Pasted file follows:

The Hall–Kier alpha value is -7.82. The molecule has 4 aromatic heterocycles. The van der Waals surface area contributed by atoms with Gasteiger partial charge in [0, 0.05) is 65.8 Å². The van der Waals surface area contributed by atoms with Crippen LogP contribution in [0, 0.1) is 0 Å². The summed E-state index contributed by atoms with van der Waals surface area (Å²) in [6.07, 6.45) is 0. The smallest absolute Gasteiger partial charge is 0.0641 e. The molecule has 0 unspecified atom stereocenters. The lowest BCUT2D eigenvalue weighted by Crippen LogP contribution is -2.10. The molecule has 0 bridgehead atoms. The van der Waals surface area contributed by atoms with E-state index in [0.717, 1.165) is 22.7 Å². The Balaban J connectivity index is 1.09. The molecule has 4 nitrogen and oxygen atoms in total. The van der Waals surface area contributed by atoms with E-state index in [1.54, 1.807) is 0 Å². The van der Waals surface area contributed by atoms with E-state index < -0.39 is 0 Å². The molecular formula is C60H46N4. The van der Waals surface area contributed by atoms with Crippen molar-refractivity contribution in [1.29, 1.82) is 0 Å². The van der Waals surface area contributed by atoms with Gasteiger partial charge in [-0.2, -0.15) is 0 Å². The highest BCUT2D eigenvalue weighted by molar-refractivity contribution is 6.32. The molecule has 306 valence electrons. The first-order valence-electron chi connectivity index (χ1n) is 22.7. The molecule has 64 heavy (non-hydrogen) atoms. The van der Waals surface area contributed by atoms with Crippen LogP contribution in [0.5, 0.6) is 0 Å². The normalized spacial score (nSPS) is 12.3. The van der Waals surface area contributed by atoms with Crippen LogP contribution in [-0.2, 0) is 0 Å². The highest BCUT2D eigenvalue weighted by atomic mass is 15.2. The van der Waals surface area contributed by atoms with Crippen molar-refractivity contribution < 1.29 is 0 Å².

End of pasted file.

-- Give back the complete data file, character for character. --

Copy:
The Hall–Kier alpha value is -7.82. The molecule has 4 aromatic heterocycles. The van der Waals surface area contributed by atoms with Gasteiger partial charge in [0, 0.05) is 65.8 Å². The van der Waals surface area contributed by atoms with Crippen LogP contribution in [0, 0.1) is 0 Å². The summed E-state index contributed by atoms with van der Waals surface area (Å²) in [6.07, 6.45) is 0. The smallest absolute Gasteiger partial charge is 0.0641 e. The molecule has 0 unspecified atom stereocenters. The lowest BCUT2D eigenvalue weighted by Crippen LogP contribution is -2.10. The molecule has 0 bridgehead atoms. The van der Waals surface area contributed by atoms with E-state index in [0.717, 1.165) is 22.7 Å². The Balaban J connectivity index is 1.09. The molecule has 4 nitrogen and oxygen atoms in total. The van der Waals surface area contributed by atoms with E-state index in [1.54, 1.807) is 0 Å². The van der Waals surface area contributed by atoms with E-state index < -0.39 is 0 Å². The molecular formula is C60H46N4. The van der Waals surface area contributed by atoms with Crippen molar-refractivity contribution in [1.29, 1.82) is 0 Å². The van der Waals surface area contributed by atoms with Gasteiger partial charge in [-0.2, -0.15) is 0 Å². The highest BCUT2D eigenvalue weighted by molar-refractivity contribution is 6.32. The molecule has 306 valence electrons. The first-order valence-electron chi connectivity index (χ1n) is 22.7. The molecule has 64 heavy (non-hydrogen) atoms. The van der Waals surface area contributed by atoms with Crippen LogP contribution in [0.5, 0.6) is 0 Å². The normalized spacial score (nSPS) is 12.3. The van der Waals surface area contributed by atoms with Crippen LogP contribution in [-0.2, 0) is 0 Å². The highest BCUT2D eigenvalue weighted by atomic mass is 15.2. The van der Waals surface area contributed by atoms with Crippen molar-refractivity contribution < 1.29 is 0 Å².